He told them! Any religious leader who is considering sainthood for the "Servant of God" Dorothy Day--the crusading editor of the Catholic Worker and heroine of my garment-worker parents during the Great Depression--gets my vote.
I know that, sadly, he's not running for president, but the pope's excellent example provides the essential measure of what's important for those candidates who are. It's simple: Follow the Golden Rule.
One need not enthuse over every specific point of style and substance in the pontiff's remarks to recognize that he is possessed of a moral energy that has been largely absent in our political discourse. Whether it concerns the plight of the poor and immigrants, climate change and the fate of the earth, or the chicanery of the super-rich and powerful, so much of what we have heard in the opening of this election season now seems tawdry and small in comparison.
Has there been a single candidate of either major party to cut through the inhuman gibberish that passes for consideration of the plight of undocumented immigrants? "On this continent, too," the pope on Thursday reminded a Congress that has failed for half a century to enact meaningful immigration reform, "thousands of persons are led to travel north in search of a better life for themselves and their loved ones, in search of greater opportunities. Is this not what we want for our own children? We must not be taken aback by their numbers, but rather view them as persons, seeing their faces and listening to their stories, trying to respond as best we can ... in a way which is always humane, just and fraternal."
Forget the Republican presidential candidates on this one, given their lockstep devotion to meanness, but expect no more from the Democrats, who through four recent terms in the White House have failed to invest significant political capital in improving the lot of the 12 million undocumented lost in legal limbo in the United States.
Even the normally sane and decent Bernie Sanders has talked more about undocumented workers as a threat to the wages of other workers than as a labor force to be organized to fight for workers' rights, while Hillary Clinton served as secretary of state in an administration that set the record for deportations.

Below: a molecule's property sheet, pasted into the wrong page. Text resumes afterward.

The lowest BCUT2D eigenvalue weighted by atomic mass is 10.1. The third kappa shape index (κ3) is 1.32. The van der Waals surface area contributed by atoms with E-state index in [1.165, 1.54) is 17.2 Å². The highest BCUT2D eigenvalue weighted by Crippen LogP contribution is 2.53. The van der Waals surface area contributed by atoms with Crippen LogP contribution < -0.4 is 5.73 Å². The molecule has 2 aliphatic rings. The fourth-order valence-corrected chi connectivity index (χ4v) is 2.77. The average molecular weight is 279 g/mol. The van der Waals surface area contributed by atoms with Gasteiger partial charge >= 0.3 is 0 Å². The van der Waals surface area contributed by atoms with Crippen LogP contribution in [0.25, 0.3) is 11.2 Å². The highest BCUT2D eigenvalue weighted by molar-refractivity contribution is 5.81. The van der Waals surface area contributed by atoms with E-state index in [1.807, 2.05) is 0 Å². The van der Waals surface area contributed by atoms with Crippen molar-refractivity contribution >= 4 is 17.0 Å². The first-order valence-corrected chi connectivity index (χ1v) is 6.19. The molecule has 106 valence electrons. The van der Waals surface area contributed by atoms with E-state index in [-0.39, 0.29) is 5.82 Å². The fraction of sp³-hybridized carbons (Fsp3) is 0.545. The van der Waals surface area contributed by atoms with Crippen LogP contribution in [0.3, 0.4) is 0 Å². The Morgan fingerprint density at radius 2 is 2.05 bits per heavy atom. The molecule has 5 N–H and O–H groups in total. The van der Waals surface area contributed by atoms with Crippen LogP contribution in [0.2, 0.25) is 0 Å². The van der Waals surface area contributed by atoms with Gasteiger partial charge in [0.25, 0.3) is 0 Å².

Secretary Clinton also led the charge to drastically disrupt life in the Middle East by supporting the ongoing war in Iraq and extending it to Libya and Syria, producing what the pope termed "a refugee crisis of a magnitude not seen since the Second World War." Pope Francis also had other words of caution for hawks like Clinton and most of the Republican candidates, ever so eager to mess up the lives of even more people in a war increasingly defined as one against Muslims, who are presumed to possess a monopoly on fanatical religious fundamentalism.
That's an all too convenient formulation that ignores the Jewish fanatic who assassinated Israeli Prime Minister Yitzhak Rabin or the Protestants and Catholics who inflicted so much mayhem upon each other in the name of a common God. That is precisely why, as the pope warned, "we must be especially attentive to every type of fundamentalism, whether religious or any other kind. A delicate balance is required to combat violence perpetrated in the name of religion, an ideology or economic system, while also safeguarding religious freedom, intellectual freedom and individual freedoms." That, a number of Republican candidates need to be reminded, includes the freedom to be a Muslim and aspire to be president of the United States.
What is most startling in the approach of this pope is his refusal to demonize "the other," be they of another religious, political or nationalist outlook. Francis rejects precisely the simplistic war between good and evil that has dominated U.S. foreign policy for much of the past century. That enlightened view has led to an end to the madness of treating Cuba as an implacable enemy.
But can this country live without an enemy? Or are we too deeply entwined with a militarized economy and an imperial hubris that have permanently deformed the nation's attempt at representative democracy? As the pope put that question:
"We know that in the attempt to be freed of the enemy without, we can be tempted to feed the enemy within. To imitate the hatred and violence of tyrants and murderers is the best way to take their place. That is something that you, as a people, reject."